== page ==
NJ homeowners say they have proof of FEMA ‘fraud’ on Sandy claims
Fed up with what they say is fraud, delays and denials with Sandy-related flood insurance claims, the group Stop FEMA Now on Thursday takes its fight to Washington, D.C., backed by more than 200 homeowners from New Jersey and New York.
A bus caravan was expected to depart from seven locations from Marlton to Staten Island, headed for a rally on Capitol Hill.
U.S. Rep. Tom MacArthur, R-N.J. 3rd District, is hosting a news conference at noon Thursday at the House Triangle where he'll be joined by homeowners who say they have been underpaid and defrauded by FEMA.
Stop FEMA Now founder George Kasimos, of Toms River, said he has proof, including photos, of what homeowners are now facing, despite the FEMA overhaul after allegations of engineering reports being altered.
"Now they're taking the old adjusters' reports and altering again without even coming out and looking at the homes, so this is a whole new set of fraud that's going on," Kasimos said.
Many of those who have received payouts also are being low-balled, according to Kasimos. He used foundation damage as an example of homes that were considered a total loss and marked for demolition by municipalities. In some cases, FEMA determined the structural damage was a pre-existing condition and paid out as little as $10,000 to $20,000 for a home with a $250,000 flood insurance policy, according to Kasimos.
Kasimos pointed out that over half of the 19,000 homeowners with reopened claims are still waiting.
"This was supposed to an expedited, transparent and fair process. Nothing is transparent and fair. If you have a disagreement with FEMA, they have a third-party mediator, but FEMA is not required to comply with that mediation," said Kasimos.
He also contended the agency is not providing homeowners with their initial claims file needed as evidence in lawsuits being pursued by Sandy victims.
Kasimos stressed the financial hardship Sandy victims continue to face while waiting for their flood insurance claims to be resolved.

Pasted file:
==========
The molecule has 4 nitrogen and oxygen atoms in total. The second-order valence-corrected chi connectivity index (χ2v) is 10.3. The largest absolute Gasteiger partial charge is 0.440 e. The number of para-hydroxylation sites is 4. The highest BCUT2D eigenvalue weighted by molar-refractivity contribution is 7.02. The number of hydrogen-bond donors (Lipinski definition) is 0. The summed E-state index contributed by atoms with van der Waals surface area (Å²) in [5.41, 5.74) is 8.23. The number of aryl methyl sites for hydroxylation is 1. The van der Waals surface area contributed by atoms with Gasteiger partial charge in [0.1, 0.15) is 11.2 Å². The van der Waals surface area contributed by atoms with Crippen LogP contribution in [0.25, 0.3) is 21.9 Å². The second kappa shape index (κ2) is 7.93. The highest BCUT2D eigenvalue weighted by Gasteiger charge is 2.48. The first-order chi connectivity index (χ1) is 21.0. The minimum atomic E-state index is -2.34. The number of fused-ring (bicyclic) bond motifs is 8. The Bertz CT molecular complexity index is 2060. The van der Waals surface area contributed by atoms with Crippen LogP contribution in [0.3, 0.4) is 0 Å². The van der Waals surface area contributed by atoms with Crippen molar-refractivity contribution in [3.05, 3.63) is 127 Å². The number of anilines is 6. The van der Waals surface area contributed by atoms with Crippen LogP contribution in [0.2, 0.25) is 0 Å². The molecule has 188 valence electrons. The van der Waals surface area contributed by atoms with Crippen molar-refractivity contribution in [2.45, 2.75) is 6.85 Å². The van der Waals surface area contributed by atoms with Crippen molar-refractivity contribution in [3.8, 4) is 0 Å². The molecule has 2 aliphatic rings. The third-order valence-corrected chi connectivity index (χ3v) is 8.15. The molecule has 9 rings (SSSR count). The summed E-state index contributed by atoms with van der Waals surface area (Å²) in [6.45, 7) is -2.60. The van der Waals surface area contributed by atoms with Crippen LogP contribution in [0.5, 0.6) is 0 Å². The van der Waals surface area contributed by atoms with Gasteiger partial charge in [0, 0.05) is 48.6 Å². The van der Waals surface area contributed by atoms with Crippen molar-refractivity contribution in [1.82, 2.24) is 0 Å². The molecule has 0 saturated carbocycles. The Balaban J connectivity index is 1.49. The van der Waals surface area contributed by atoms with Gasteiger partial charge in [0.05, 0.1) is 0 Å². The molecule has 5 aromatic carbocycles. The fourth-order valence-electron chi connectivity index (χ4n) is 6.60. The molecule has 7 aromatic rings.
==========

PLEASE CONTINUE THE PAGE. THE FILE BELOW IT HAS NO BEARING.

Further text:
"Imagine waiting four years for the money to rebuild your home. Imagine paying rent and mortgage for a home that you're not even living in," Kasimos said.
In rebuttal, FEMA Public Affairs Director Rafael Lemaitre said, "Most of the Sandy survivors who filed flood insurance claims after Hurricane Sandy did get a fair payment and were satisfied with their payouts. Unfortunately, there were many who were underpaid, and there is evidence we have seen of fraudulent activity, that we have referred to the appropriate authorities," which in this case is the Inspector General's office.
Lemaitre repeatedly directed blame for payout discrepancies to private insurance firms, saying that that broad reforms in the National Flood Insurance Program exemplify FEMA's commitment to insurees in good standing, "and we're not gonna stop until every survivor gets every penny they're owed by their private insurance company."
The agency's focus during the past year and a half has been to ensure transparency among private insurors, Lemaitre said, reiterating FEMA's decision to reopen claims involving payouts considered "lowball," and admitting that the review process has been time-consuming. "We want to be sure we get this right," Lemaitre said.
He characterized flood insurance policies as confusing, saying that part of the reform involves clearer terminology that spells out plainly what is covered, and what isn't.
Lemaitre speculated that FEMA is about "halfway through" the reviews of reopened claims, and acknowledged that more than $50,000,000 has been awarded, but had no figures at hand regarding the total number of reopened claims, the number reviewed thus far, or the number completed.
He added that a separate payout system was arranged for claimants who sued the program, and that those payouts are nearly completed.